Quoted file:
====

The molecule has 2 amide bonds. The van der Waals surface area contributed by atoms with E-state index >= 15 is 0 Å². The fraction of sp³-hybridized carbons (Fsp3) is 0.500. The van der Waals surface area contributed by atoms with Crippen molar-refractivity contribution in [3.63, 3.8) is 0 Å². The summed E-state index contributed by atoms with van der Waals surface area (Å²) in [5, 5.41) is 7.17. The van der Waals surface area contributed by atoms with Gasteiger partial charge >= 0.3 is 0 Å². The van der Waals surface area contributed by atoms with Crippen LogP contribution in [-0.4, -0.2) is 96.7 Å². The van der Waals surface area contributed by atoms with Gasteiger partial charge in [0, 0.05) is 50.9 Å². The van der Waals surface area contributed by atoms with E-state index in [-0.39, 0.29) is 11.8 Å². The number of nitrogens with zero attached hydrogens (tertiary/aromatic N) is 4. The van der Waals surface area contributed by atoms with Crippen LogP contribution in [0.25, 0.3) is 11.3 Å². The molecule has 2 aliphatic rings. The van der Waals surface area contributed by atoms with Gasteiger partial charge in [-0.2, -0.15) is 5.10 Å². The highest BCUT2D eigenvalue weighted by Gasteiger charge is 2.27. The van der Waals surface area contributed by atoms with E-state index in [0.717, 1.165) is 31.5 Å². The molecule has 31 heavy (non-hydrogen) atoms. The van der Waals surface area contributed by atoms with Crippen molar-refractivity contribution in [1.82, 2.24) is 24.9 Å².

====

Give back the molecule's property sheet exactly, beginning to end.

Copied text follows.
The molecule has 2 amide bonds. The van der Waals surface area contributed by atoms with E-state index >= 15 is 0 Å². The fraction of sp³-hybridized carbons (Fsp3) is 0.500. The van der Waals surface area contributed by atoms with Crippen molar-refractivity contribution in [3.63, 3.8) is 0 Å². The summed E-state index contributed by atoms with van der Waals surface area (Å²) in [5, 5.41) is 7.17. The van der Waals surface area contributed by atoms with Gasteiger partial charge >= 0.3 is 0 Å². The van der Waals surface area contributed by atoms with Crippen LogP contribution in [-0.4, -0.2) is 96.7 Å². The van der Waals surface area contributed by atoms with Gasteiger partial charge in [0, 0.05) is 50.9 Å². The van der Waals surface area contributed by atoms with E-state index in [-0.39, 0.29) is 11.8 Å². The number of nitrogens with zero attached hydrogens (tertiary/aromatic N) is 4. The van der Waals surface area contributed by atoms with Crippen LogP contribution in [0.25, 0.3) is 11.3 Å². The molecule has 2 aliphatic rings. The van der Waals surface area contributed by atoms with Gasteiger partial charge in [-0.2, -0.15) is 5.10 Å². The highest BCUT2D eigenvalue weighted by Gasteiger charge is 2.27. The van der Waals surface area contributed by atoms with E-state index in [0.717, 1.165) is 31.5 Å². The molecule has 31 heavy (non-hydrogen) atoms. The van der Waals surface area contributed by atoms with Crippen molar-refractivity contribution in [1.82, 2.24) is 24.9 Å².